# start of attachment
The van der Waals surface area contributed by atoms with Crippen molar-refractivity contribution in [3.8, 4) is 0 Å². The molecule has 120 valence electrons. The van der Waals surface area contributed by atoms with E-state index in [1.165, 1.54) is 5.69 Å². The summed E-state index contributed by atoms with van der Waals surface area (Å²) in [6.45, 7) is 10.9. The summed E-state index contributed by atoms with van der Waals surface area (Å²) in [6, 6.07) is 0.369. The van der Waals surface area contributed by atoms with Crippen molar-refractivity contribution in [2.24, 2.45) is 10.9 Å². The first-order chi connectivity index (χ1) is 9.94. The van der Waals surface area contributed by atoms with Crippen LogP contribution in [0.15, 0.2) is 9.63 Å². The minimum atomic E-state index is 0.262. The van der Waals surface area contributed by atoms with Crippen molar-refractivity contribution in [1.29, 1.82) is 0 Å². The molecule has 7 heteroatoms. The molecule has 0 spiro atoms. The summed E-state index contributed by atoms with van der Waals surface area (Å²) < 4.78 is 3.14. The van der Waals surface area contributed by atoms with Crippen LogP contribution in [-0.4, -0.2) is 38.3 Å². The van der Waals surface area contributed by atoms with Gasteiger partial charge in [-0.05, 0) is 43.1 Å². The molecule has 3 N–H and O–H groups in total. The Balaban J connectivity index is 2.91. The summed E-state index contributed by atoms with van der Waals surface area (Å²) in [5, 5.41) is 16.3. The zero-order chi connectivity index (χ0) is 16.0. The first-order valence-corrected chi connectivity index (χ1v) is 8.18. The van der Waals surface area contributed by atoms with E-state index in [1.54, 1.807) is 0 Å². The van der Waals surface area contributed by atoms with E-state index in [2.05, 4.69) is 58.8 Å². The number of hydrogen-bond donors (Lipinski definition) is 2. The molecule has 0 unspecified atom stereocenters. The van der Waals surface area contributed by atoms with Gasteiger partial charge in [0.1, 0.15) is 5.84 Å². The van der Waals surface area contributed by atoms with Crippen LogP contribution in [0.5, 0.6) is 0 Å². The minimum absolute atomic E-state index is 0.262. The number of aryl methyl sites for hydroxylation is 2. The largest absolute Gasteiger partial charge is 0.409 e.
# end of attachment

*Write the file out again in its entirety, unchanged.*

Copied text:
The van der Waals surface area contributed by atoms with Crippen molar-refractivity contribution in [3.8, 4) is 0 Å². The molecule has 120 valence electrons. The van der Waals surface area contributed by atoms with E-state index in [1.165, 1.54) is 5.69 Å². The summed E-state index contributed by atoms with van der Waals surface area (Å²) in [6.45, 7) is 10.9. The summed E-state index contributed by atoms with van der Waals surface area (Å²) in [6, 6.07) is 0.369. The van der Waals surface area contributed by atoms with Crippen molar-refractivity contribution in [2.24, 2.45) is 10.9 Å². The first-order chi connectivity index (χ1) is 9.94. The van der Waals surface area contributed by atoms with Crippen LogP contribution in [0.15, 0.2) is 9.63 Å². The minimum atomic E-state index is 0.262. The van der Waals surface area contributed by atoms with Crippen molar-refractivity contribution in [1.29, 1.82) is 0 Å². The molecule has 7 heteroatoms. The molecule has 0 spiro atoms. The summed E-state index contributed by atoms with van der Waals surface area (Å²) < 4.78 is 3.14. The van der Waals surface area contributed by atoms with Crippen LogP contribution in [-0.4, -0.2) is 38.3 Å². The van der Waals surface area contributed by atoms with Gasteiger partial charge in [-0.05, 0) is 43.1 Å². The molecule has 3 N–H and O–H groups in total. The Balaban J connectivity index is 2.91. The summed E-state index contributed by atoms with van der Waals surface area (Å²) in [5, 5.41) is 16.3. The zero-order chi connectivity index (χ0) is 16.0. The first-order valence-corrected chi connectivity index (χ1v) is 8.18. The van der Waals surface area contributed by atoms with E-state index in [1.54, 1.807) is 0 Å². The van der Waals surface area contributed by atoms with E-state index in [2.05, 4.69) is 58.8 Å². The number of hydrogen-bond donors (Lipinski definition) is 2. The molecule has 0 unspecified atom stereocenters. The van der Waals surface area contributed by atoms with Gasteiger partial charge in [0.1, 0.15) is 5.84 Å². The van der Waals surface area contributed by atoms with Crippen LogP contribution in [0.5, 0.6) is 0 Å². The minimum absolute atomic E-state index is 0.262. The number of aryl methyl sites for hydroxylation is 2. The largest absolute Gasteiger partial charge is 0.409 e.